Regression analysis has limitations in some clinical situations, because the relationships between independent and dependent variables may be nonlinear. Neural networks are nonparametric, pattern-recognition techniques capable of identifying hidden patterns and interactions.13,14 Cross et al13 provided an introduction to neural networks for clinicians, and Tu14 reviewed the advantages and disadvantages of neural networks versus regression models for predicting medical outcomes. Neural networks have been found to be suitable and superior to logistic regression for the prediction of outcomes for critically ill adult patients.17 There have been 2 single-center studies comparing multiple regression models with neural networks for the prediction of death among premature neonates.11,12 In 1 of those studies,12 which used admission data for prediction of death among very low birth weight infants, the neural network performed significantly better than the logistic regression; in the other,11 which used data from admission and the first 6 hours of life for prediction of ELBW death, the performance was equivalent. It is difficult to compare those single-center studies with our multicenter study, because variations in clinical practices might induce greater variance in the relationship of a variable (dependent on those clinical practices) to death. For example, infants who might have been removed from support within hours after birth at one institution might be more often resuscitated aggressively at another institution, which might lead to postponement of death beyond the first day or even survival to discharge with impairment. Therefore, it may be necessary for each center to develop and to test its own model for the prediction of outcomes.
One major implication of this study is that it may be better to postpone decisions about initiation of support or withdrawal of care until 5 minutes after birth, rather than making decisions before birth with only prenatal data, because immediate postnatal variables such as Apgar scores (reflecting status at birth), birth weight, and gender add significantly (20% higher specificity and 8% higher PPV at 90% sensitivity) to the ability to predict death. The other major implication is that it is difficult to predict death (or survival) for individual neonates with certainty. Clinicians and parents need to be aware of inherent biases and uncertainty in trying to foretell the future, especially when such predictions are used for clinical decision-making. It has been demonstrated that obstetricians and pediatricians who underestimate the possibility of survival of a neonate are less likely to resuscitate the neonate or to use mechanical ventilation, inotropes, or other standard therapies.18 Despite these limitations in prognostication, these predictive models indicate the contribution of the known major risk factors to death and are useful for the generation of hypotheses that can be tested in controlled trials (eg, the benefits of tocolysis and maternal antibiotic therapy in preterm labor and the effects on long-term outcomes of care practices responsible for variations in center mortality rates).
Financial support was provided by National Institutes of Health grants U10 HD27851, U01 HD36790, U10 HD21364, U10 HD34216, U10 HD27871, M01 RR06022, U10 HD27856, M01 RR00750, U10 HD27853, M01 RR08084, U10 HD34167, M01 RR02635, M01 RR02172, M01 RR01032, U10 HD21373, U10 HD27904, U10 HD21397, U10 HD21415, U10 HD21385, U10 HD40689, U10 HD27880, M01 RR00070, U10 HD27881, U10 HD 40461, and M01 RR00997.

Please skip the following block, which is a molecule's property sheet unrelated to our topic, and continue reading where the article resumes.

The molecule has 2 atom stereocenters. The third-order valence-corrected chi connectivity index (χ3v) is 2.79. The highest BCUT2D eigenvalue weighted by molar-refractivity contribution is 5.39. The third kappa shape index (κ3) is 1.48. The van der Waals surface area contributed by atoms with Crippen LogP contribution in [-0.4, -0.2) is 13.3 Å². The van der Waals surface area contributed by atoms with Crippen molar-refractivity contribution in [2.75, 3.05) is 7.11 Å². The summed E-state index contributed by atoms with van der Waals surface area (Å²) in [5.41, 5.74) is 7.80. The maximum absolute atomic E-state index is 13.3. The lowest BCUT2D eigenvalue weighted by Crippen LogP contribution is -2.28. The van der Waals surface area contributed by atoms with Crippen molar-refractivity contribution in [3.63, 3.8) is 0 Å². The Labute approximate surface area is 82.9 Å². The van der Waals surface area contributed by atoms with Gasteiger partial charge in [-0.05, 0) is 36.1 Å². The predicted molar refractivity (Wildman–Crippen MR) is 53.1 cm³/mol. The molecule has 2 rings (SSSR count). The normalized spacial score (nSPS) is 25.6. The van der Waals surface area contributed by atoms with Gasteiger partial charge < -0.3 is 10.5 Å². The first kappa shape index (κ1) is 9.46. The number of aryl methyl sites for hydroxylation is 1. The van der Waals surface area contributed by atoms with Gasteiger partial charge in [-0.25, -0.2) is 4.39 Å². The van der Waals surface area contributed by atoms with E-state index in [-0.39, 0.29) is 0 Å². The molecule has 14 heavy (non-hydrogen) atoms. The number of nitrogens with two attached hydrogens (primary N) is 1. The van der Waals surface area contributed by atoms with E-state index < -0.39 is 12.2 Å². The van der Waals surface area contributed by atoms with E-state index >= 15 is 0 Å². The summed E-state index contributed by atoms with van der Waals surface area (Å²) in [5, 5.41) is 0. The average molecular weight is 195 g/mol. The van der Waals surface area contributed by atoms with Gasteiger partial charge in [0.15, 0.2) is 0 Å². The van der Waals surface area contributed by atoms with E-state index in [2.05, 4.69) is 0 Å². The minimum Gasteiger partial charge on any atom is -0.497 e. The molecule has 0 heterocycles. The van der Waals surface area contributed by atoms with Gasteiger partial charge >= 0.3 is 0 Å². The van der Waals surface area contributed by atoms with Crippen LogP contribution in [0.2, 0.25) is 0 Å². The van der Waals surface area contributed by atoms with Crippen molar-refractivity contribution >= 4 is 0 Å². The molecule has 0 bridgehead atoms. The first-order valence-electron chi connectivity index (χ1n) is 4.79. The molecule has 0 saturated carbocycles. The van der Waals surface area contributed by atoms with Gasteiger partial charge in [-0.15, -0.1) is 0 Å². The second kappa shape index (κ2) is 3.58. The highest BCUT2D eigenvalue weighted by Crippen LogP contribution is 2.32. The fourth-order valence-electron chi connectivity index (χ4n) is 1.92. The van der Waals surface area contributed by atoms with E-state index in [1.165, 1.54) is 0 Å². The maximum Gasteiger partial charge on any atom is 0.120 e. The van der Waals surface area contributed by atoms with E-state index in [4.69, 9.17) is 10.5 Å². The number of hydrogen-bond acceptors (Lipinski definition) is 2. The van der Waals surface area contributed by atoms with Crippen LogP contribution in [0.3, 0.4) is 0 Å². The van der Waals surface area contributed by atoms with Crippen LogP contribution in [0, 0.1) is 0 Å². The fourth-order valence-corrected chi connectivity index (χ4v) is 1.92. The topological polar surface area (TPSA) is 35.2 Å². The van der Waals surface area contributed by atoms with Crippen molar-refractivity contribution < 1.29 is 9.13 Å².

The participating National Institute of Child Health and Human Development Neonatal Research Network Centers, principal investigators, and research coordinators are indicated in the Appendix.
- Accepted February 28, 2005.
- Address correspondence to Namasivayam Ambalavanan, MD, Department of Pediatrics, 525 New Hillman Building, 619 South 20th St, University of Alabama at Birmingham, Birmingham, AL 35249. E-mail:
No conflict of interest declared.
- ↵Lemons JA, Bauer CR, Oh W, et al. Very low birth weight outcomes of the National Institute of Child Health and Human Development Neonatal Research Network, January 1995 through December 1996. Pediatrics.2001;107(1) . Available at: www.pediatrics.org/cgi/content/full/107/1/e1
- Victorian Infant Collaborative Study Group. Improved outcome into the 1990s for infants weighing 500–999 g at birth. Arch Dis Child Fetal Neonatal Ed.1997;77 :F91– F94
- ↵American Academy of Pediatrics, Committee on Fetus and Newborn. Perinatal care at the threshold of viability. Pediatrics.2002;110 :1024– 1027
- ↵Meadow W, Reimshisel T, Lantos J. Birth weight-specific mortality for extremely low birth weight infants vanishes by four days of life: epidemiology and ethics in the neonatal intensive care unit. Pediatrics.1996;97 :636– 643
- ↵Pollack MM, Koch MA, Bartel DA, et al. A comparison of neonatal mortality risk prediction models in very low birth weight infants. Pediatrics.2000;105 :1051– 1057
- ↵Meadow W, Frain L, Ren Y, Lee G, Soneji S, Lantos J. Serial assessment of mortality in the neonatal intensive care unit by algorithm and intuition: certainty, uncertainty, and informed consent. Pediatrics.2002;109 :878– 886
- ↵Zernikow B, Holtmannspoetter K, Michel E, et al. Artificial neural network for risk assessment in preterm neonates. Arch Dis Child Fetal Neonatal Ed.1998;79 :F129– F134
- ↵Morse SB, Haywood JL, Goldenberg RL, Bronstein J, Nelson KG, Carlo WA. Estimation of neonatal outcome and perinatal therapy use. Pediatrics.2000;105 :1046– 1050
- Copyright © 2005 by the American Academy of Pediatrics